The "About Us" page for the new search engine Cuil says that
Cuil is an old Irish word for knowledge. For knowledge, ask Cuil.
There has been considerable discussion at the Wikipedia discussion page for Cuil about whether this is really true.
I certainly don't know the word and it's not in any dictionary I have easily to hand.
There are two words `cuil' that I know. One means `enmity' or `bad attitude' or `resentment', as in
|"He's angry with me/resents me/has it in for me."|
The other means `fly'.
But maybe it's some Old or Middle Irish word — I'd have to check the Royal Irish Academy dictionary for that.
Commenter Nick Z did check the Royal Irish Academy dictionary, and wrote that
According to the "Dictionary of the Irish Language. Based Mainly on Old and Middle Irish Materials" (Dublin: Royal Irish Academy), in Old and Middle Irish there was a word coll "hazel-tree; 3rd letter of the alphabet". I don't know if this would become cuil(l) in Modern Irish; it appears as cuill only in the genitive singular in O and MIr (as expected for an o-stem noun).
There is no word cuill.
I couldn't find any words of a similar shape meaning "knowledge". cuil means "fly" (the insect). cuil, with a long -u-, means "corner, recess". cul, with a long -u-, means "back, rear". col means "wrong, infringement, violation; incest".
I also searched English meanings at eDIL (http://www.dil.ie/search-all.asp) for "knowledge" without finding anything likely.
At least in Old and Middle Irish, there doesn't seem to have been a word cuil(l) "knowledge".
(a) Of persons sense, intelligence, mind [...] More particularly wisdom, good sense, skill [...]
(b) Of bodily senses [...]
(c) In a variety of more general applications intention, cause, reason, idea [..]
(d) Of words, texts, etc. signification, meaning [..] Of grammatical forms force, function, meaning [...]
Whether there's a plausible way to get from cíall to "cuil" (under whatever spelling) isn't clear to me.
The Cuil FAQ offers a more detailed version of the story, in answer to the question "What does the name Cuil mean?":
Tom Costello, our founder and CEO, comes from Ireland, a country with a rich mythology around the quest for wisdom. Cuil is the Gaelic word for both knowledge and hazel, and features prominently in ancient legend. One famous story tells of a salmon that ate nine hazelnuts that had fallen into the Fountain of Wisdom and thereby gained all the knowledge in the world. Whoever ate the salmon would acquire this knowledge.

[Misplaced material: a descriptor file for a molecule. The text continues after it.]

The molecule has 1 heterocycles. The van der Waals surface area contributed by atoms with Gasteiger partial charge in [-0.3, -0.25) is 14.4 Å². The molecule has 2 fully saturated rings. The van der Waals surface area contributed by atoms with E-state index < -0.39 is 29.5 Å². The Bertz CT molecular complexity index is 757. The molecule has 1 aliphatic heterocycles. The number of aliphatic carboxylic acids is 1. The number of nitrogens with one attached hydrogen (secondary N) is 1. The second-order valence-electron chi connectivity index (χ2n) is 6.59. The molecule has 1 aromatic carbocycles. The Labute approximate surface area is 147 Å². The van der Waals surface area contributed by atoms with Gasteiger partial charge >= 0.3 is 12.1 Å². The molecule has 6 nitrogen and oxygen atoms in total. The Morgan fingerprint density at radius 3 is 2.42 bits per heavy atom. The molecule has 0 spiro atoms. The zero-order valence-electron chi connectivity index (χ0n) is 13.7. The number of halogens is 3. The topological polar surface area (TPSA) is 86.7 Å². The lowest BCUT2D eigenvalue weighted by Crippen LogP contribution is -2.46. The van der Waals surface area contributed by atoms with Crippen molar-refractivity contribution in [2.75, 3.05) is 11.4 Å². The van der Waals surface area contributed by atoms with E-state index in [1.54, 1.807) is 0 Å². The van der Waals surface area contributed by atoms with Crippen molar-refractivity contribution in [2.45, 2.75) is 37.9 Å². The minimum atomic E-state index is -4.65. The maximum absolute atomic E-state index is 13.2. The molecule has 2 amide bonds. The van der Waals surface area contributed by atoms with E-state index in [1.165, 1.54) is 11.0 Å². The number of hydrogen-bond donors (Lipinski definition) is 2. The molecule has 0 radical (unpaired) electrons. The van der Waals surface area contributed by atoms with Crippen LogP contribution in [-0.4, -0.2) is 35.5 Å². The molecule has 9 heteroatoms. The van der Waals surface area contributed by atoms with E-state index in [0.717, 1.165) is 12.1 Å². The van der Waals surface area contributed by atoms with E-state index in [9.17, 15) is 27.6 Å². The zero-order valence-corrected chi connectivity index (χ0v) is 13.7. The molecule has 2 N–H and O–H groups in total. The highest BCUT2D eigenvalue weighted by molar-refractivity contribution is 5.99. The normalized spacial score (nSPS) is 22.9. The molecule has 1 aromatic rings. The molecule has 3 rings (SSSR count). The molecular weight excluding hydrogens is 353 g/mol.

A famous poet fished for many years on the River Boyne hoping to catch the Salmon of Knowledge. When he finally caught it, he gave it to his young apprentice Finn McCuil to prepare, warning him not to eat any. As Finn cooked the salmon he burnt his thumb and instinctively sucked it to ease the pain. And so it was Finn and not the poet who gained all the wisdom of the world. Finn went on to become one of the great heroes of Irish folklore. Any time he needed to know the answer to a question, he sucked his thumb.
As a child Tom poached salmon from the same spot on the Boyne where it is said the Salmon of Knowledge was caught.
The Wikipedia entry suggests that Finn's patronymic should be spelled "mac Cumhaill", where (as I understand it) "Cumhaill" is the genitive case of the name of Finn's father Cumhall. The etymology of "Cumhall" is disputed, but seems not to have anything to do with knowledge, hazelnuts, salmon or words spelled "cuil".
I'll await further information on the subject from experts in Old Irish, which I definitely am not. But for now, I can report that under a different spelling, Finn MacCool plays a relevant role in one of my favorite books, Flann O'Brien's At Swim-Two-Birds.
At the start of the book, Finn appears in mental counterpoint to a breakfast discussion with the author's uncle, mixed with a diverse collection of other imagined individuals in a way that seems eerily appropriate for the possible namesake of a modern search engine: